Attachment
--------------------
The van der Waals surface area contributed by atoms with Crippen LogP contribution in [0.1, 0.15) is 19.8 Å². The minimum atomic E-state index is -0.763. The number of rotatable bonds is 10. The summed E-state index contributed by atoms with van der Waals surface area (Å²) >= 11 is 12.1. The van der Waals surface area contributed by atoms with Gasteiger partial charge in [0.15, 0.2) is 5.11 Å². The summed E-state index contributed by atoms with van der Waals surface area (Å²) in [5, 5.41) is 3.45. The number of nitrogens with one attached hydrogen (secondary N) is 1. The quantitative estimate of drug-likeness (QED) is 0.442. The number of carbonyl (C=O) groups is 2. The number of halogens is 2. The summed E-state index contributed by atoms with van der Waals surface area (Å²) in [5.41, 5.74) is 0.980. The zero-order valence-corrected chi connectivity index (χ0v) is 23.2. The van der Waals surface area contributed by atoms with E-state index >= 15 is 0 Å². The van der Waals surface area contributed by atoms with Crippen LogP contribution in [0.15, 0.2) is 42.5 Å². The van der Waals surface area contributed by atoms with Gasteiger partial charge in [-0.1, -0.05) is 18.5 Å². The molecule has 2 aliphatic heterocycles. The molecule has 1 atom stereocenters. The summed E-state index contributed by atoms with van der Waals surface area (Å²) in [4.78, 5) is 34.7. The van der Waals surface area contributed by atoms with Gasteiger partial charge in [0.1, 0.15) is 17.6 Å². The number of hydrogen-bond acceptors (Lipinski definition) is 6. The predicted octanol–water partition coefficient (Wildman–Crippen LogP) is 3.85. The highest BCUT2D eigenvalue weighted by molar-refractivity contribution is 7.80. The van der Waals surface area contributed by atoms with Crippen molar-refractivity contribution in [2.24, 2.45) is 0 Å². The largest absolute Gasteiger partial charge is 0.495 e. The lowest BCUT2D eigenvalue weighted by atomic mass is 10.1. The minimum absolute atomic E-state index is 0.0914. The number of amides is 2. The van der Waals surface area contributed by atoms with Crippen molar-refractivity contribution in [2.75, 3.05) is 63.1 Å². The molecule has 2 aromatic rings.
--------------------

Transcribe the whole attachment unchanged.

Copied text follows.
The van der Waals surface area contributed by atoms with Crippen LogP contribution in [0.1, 0.15) is 19.8 Å². The minimum atomic E-state index is -0.763. The number of rotatable bonds is 10. The summed E-state index contributed by atoms with van der Waals surface area (Å²) >= 11 is 12.1. The van der Waals surface area contributed by atoms with Gasteiger partial charge in [0.15, 0.2) is 5.11 Å². The summed E-state index contributed by atoms with van der Waals surface area (Å²) in [5, 5.41) is 3.45. The number of nitrogens with one attached hydrogen (secondary N) is 1. The quantitative estimate of drug-likeness (QED) is 0.442. The number of carbonyl (C=O) groups is 2. The number of halogens is 2. The summed E-state index contributed by atoms with van der Waals surface area (Å²) in [5.41, 5.74) is 0.980. The zero-order valence-corrected chi connectivity index (χ0v) is 23.2. The van der Waals surface area contributed by atoms with E-state index >= 15 is 0 Å². The van der Waals surface area contributed by atoms with Crippen LogP contribution in [0.15, 0.2) is 42.5 Å². The van der Waals surface area contributed by atoms with Gasteiger partial charge in [-0.1, -0.05) is 18.5 Å². The molecule has 2 aliphatic heterocycles. The molecule has 1 atom stereocenters. The summed E-state index contributed by atoms with van der Waals surface area (Å²) in [4.78, 5) is 34.7. The van der Waals surface area contributed by atoms with Gasteiger partial charge in [0.1, 0.15) is 17.6 Å². The number of hydrogen-bond acceptors (Lipinski definition) is 6. The predicted octanol–water partition coefficient (Wildman–Crippen LogP) is 3.85. The highest BCUT2D eigenvalue weighted by molar-refractivity contribution is 7.80. The van der Waals surface area contributed by atoms with Crippen molar-refractivity contribution in [2.24, 2.45) is 0 Å². The largest absolute Gasteiger partial charge is 0.495 e. The lowest BCUT2D eigenvalue weighted by atomic mass is 10.1. The minimum absolute atomic E-state index is 0.0914. The number of amides is 2. The van der Waals surface area contributed by atoms with Crippen molar-refractivity contribution in [2.75, 3.05) is 63.1 Å². The molecule has 2 aromatic rings.